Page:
But with all schools belonging to a conference network (with no ability to start their own network) in the Pac-16, all schools would be on an equal revenue-sharing playing field. A&M's worries probably subside.
One thing appears clear. If A&M splits off from Texas in this realignment, it might create a War-Of-The-Roses style divorce. UT officials probably would not be eager to schedule the Aggies in anything, anytime soon. There would be the risk of losing 100-plus years of tradition, including the driving force behind the Aggies' very fight song (which starts: "Good-bye to Texas University ...).
"This is an historic moment for the Conference, as the Pac-10 is poised for tremendous growth," Pac-10 commissioner Larry Scott said in a statement. "The University of Colorado is a great fit for the Conference both academically and athletically and we are incredibly excited to welcome Colorado to the Pac-10."
"On behalf of The University of Colorado students, faculty, alumni and fans, we are proud to accept this invitation from the Pac-10 and join the most prestigious academic and athletic conference in the nation," said Philip P. DiStefano, chancellor of CU-Boulder.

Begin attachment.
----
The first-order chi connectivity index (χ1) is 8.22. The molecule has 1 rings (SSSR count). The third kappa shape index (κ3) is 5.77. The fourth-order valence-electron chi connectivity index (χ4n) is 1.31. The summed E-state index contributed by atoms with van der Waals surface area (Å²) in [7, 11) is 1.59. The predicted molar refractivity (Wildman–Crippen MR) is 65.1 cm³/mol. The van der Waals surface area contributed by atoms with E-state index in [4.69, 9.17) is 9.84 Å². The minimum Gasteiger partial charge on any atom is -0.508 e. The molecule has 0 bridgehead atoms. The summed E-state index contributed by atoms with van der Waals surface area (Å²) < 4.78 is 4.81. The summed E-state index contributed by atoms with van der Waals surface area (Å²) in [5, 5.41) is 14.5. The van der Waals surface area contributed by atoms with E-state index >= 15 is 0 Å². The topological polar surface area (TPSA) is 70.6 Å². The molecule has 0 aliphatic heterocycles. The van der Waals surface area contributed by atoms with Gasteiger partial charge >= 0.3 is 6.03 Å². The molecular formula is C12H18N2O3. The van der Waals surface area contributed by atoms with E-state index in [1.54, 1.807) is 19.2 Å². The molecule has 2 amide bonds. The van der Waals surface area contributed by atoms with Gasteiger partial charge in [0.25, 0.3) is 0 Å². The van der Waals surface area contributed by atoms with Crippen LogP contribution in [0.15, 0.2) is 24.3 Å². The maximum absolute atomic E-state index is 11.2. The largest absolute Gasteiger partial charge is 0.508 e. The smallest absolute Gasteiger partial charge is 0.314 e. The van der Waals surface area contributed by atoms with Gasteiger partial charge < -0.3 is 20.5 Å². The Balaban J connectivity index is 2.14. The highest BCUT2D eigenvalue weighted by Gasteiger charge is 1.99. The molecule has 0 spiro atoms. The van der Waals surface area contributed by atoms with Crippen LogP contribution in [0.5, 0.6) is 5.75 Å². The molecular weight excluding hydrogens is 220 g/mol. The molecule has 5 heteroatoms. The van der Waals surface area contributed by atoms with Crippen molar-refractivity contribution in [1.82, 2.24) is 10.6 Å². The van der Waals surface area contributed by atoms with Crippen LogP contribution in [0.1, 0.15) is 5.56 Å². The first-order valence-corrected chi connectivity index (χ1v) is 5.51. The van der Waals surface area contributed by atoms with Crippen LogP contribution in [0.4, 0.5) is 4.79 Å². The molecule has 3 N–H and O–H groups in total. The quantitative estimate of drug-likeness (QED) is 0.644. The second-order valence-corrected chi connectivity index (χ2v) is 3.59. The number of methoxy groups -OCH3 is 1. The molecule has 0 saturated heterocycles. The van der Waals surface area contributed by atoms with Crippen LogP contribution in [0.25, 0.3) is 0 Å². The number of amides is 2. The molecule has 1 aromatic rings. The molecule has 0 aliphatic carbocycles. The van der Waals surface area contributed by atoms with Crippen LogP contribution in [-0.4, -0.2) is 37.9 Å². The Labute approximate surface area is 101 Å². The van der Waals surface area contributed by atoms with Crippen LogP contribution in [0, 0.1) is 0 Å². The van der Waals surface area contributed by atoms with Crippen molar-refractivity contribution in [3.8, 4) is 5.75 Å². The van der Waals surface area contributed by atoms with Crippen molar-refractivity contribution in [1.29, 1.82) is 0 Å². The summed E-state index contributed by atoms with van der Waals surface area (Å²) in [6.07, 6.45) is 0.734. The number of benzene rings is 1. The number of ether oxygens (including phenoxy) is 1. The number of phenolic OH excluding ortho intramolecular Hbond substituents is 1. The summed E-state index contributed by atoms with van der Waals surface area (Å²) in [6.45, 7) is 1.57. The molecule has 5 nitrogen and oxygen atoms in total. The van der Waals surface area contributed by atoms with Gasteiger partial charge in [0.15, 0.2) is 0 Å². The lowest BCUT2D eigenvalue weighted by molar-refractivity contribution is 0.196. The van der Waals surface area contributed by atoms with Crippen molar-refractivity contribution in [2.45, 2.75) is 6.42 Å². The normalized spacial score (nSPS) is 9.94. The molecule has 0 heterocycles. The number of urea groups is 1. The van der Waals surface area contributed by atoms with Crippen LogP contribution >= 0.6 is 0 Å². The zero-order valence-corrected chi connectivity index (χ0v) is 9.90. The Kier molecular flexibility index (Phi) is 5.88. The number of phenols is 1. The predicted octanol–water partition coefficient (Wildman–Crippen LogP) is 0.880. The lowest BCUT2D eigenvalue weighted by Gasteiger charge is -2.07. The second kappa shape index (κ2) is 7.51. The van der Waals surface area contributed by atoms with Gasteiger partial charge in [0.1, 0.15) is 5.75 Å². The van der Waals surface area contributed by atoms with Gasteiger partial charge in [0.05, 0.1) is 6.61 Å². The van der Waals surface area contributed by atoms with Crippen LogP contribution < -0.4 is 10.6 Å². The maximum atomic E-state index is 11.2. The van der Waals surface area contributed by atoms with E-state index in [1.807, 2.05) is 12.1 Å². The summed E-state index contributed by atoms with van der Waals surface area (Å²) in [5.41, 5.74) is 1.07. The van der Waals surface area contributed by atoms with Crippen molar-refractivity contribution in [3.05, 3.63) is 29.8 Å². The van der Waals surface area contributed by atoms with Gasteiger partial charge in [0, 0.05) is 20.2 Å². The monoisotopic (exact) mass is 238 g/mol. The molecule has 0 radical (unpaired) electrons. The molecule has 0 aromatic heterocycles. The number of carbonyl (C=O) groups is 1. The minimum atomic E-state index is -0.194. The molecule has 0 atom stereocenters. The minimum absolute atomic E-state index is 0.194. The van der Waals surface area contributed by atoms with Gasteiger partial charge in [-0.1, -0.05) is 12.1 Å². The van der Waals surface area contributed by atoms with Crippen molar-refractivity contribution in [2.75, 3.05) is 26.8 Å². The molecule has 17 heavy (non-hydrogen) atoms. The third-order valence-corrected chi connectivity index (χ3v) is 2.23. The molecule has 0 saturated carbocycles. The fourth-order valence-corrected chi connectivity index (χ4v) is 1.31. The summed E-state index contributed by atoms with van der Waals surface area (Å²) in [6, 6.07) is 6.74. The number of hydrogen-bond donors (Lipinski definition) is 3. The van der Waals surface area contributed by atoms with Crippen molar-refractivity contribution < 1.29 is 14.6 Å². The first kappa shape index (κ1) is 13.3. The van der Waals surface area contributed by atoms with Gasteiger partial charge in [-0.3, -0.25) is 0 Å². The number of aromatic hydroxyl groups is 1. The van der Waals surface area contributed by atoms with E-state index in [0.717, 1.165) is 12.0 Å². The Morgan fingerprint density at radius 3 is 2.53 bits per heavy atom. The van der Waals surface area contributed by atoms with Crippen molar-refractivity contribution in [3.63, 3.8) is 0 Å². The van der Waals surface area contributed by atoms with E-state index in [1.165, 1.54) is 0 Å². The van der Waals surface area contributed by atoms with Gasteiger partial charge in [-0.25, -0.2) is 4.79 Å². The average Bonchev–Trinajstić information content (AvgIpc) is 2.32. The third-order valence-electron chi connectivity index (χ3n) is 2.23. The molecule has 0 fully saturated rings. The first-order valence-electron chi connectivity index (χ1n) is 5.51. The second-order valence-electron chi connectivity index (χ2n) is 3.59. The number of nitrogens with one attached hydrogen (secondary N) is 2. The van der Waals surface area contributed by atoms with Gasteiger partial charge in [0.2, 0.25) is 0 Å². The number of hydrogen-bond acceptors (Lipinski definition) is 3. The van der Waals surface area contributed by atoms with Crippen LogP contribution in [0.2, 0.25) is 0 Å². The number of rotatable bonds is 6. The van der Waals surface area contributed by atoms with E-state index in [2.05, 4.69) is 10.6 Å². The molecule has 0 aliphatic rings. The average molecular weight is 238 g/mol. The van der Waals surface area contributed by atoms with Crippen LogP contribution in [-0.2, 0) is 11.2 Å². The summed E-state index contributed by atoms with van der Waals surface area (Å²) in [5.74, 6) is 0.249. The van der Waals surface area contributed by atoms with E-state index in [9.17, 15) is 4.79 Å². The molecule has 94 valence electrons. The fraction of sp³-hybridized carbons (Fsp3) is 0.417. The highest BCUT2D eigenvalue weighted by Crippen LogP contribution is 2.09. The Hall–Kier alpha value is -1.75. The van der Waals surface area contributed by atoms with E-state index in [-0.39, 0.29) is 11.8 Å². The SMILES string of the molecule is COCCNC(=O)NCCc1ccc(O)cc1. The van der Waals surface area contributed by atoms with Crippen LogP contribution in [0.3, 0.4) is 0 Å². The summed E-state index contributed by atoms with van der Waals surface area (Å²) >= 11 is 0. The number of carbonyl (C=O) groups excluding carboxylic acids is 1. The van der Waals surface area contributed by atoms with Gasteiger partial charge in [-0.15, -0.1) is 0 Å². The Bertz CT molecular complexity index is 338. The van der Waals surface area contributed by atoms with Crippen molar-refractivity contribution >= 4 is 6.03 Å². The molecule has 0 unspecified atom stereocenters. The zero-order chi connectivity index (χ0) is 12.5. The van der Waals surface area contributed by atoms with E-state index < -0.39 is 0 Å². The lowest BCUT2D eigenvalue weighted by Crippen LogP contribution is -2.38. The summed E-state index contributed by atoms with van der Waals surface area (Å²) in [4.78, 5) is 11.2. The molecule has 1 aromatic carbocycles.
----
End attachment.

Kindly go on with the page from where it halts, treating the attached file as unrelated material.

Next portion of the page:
"The University of Colorado is a perfect match - academically and athletically - with the Pac-10," said University of Colorado President Bruce D. Benson. "Our achievements and aspirations match those of the universities in the conference and we look forward to a productive relationship."
A formal press conference was scheduled for Friday at Folsom Field in Boulder, Colo.
Sources tell Orangebloods.com, the Pac-16 conference would commence in 2012.
DOOR CLOSING ON BAYLOR
Baylor officials were hoping beyond hope that some 11th-hour change would happen to either save the Big 12 or allow them to get on the train out west.
But one Baylor official told Orangebloods.com, "It's probably 90 percent sure the other Texas schools are gone, but we have to hold onto that 10 percent that something could change."
Orangebloods.com was the first to report Wednesday that Baylor, which has strong ties to the Baptist church, was being met with some resistance in the Pac-10, namely Cal-Berkeley, because of its religious affiliation.